[101] Aljazeera, Arab Leaders Snub al-Bashir Arrest Warrant,  http://english.aljazeera.net/news/middleeast/2009/03/2009330175846714662.html (last visited Apr. 13, 2009).

[102] Christopher Gosnell, Editorial Comment, The Request for An Arrest Warrant in Al Bashir: Idealistic Posturing or Calculated Plan, 6 J. Int’l Crim. Just. 841, 846 (November 2008).

[103] Id.

[104] Gosnell, supra note 102, at 847.

[105] Id.

[106] Id.

[107] Ginsburg, supra note 85, at 510.

[108] Id.

[109] Gosnell, supra note 102, at 850.

[110] Ginsburg, supra note 85, at 507.

[111] Id.

[112] THE RECKONING (Skylight Pictures 2009).

[113] BBC, Sudan to ‘expel aid groups’, http://news.bbc.co.uk/2/hi/africa/7946306.stm (last visited on April 2, 2009).

[114] Id.

[115] Id.

[116] Ginsburg, supra note 102, at 508.

[117] Id. at 510.

[118] Laura M. Olson, U.S. Policy Toward the International Criminal Court: Furthering Positive Engagement, American Society of International Law, 7 (March 2009).

[119] Id.; See 22 U.S.C. § 7421 (2002).

[120] Olson, supra note 118, at 7-8.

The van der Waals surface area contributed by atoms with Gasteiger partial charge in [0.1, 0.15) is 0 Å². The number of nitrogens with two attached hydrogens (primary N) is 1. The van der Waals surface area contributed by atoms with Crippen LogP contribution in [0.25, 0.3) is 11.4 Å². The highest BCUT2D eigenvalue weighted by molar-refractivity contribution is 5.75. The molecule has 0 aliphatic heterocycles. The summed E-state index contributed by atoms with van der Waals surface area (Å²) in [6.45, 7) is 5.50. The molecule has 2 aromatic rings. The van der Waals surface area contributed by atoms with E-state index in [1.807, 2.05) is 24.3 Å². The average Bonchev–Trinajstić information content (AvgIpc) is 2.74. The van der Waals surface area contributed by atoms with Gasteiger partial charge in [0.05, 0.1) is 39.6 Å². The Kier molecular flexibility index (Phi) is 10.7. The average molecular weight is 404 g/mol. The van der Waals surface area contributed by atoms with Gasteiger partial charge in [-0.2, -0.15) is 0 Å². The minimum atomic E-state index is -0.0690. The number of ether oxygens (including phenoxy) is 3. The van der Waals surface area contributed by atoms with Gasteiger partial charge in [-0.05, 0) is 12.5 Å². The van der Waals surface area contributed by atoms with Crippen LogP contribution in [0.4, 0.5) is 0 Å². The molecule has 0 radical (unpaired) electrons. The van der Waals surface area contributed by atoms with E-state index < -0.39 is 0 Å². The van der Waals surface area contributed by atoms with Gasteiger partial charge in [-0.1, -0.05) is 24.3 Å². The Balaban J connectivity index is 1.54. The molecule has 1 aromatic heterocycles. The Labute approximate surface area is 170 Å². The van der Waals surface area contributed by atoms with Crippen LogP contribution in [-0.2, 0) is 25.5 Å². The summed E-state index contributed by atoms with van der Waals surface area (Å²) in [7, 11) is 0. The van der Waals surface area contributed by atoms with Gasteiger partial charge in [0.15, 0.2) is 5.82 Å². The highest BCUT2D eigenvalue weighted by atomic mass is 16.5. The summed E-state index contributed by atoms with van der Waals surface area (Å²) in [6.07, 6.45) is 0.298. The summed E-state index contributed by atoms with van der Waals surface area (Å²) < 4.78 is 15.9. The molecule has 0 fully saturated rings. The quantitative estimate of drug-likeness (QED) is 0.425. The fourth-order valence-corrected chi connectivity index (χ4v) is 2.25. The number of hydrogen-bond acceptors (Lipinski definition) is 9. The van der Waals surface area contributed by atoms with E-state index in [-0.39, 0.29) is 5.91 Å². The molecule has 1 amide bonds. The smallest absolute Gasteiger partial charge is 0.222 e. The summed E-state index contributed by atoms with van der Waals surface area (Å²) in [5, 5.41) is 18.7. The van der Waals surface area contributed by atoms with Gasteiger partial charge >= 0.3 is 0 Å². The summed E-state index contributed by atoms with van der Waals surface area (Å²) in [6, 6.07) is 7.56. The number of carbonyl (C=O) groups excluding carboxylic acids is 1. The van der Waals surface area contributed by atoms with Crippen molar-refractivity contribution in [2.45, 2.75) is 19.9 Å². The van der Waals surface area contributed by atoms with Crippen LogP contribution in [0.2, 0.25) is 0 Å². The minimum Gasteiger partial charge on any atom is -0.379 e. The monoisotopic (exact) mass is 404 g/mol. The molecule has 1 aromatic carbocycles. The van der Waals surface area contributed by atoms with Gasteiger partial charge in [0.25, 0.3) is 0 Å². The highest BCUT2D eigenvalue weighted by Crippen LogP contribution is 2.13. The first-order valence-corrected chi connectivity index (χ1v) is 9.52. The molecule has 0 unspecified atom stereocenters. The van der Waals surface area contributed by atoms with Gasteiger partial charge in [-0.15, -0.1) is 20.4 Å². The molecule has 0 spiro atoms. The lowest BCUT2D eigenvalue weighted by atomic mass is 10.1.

[121] Hearing on the Nomination of Hillary Rodham Clinton, of New York, to be Secretary of State Before the S. Comm. On Foreign Relations, 111th Cong. § 118 (Jan. 13, 2009).

[122] Id.

[123] Id.

[124] Sievert, supra note 1, at 113.

[125] MISKOWIAK, supra note 82, at 47.

[126] Id.

[127] Rome Statute art. 17, supra note 90.

[128] Regina Horton, The Long Road to Hypocrisy: The United States and the International Criminal Court, 24 Whittier L. Rev. 1041, 1066 (Summer 2003).

[129] Id.

[130] Id.

[131] International Criminal Court section on State Parties to the Rome Statute, supra note 81.

[132] Ratner, supra note 14, at 888.

[133] Id.

[134] Security Council Press Release, supra note 97.

[135] Olson, supra note 118, at 16.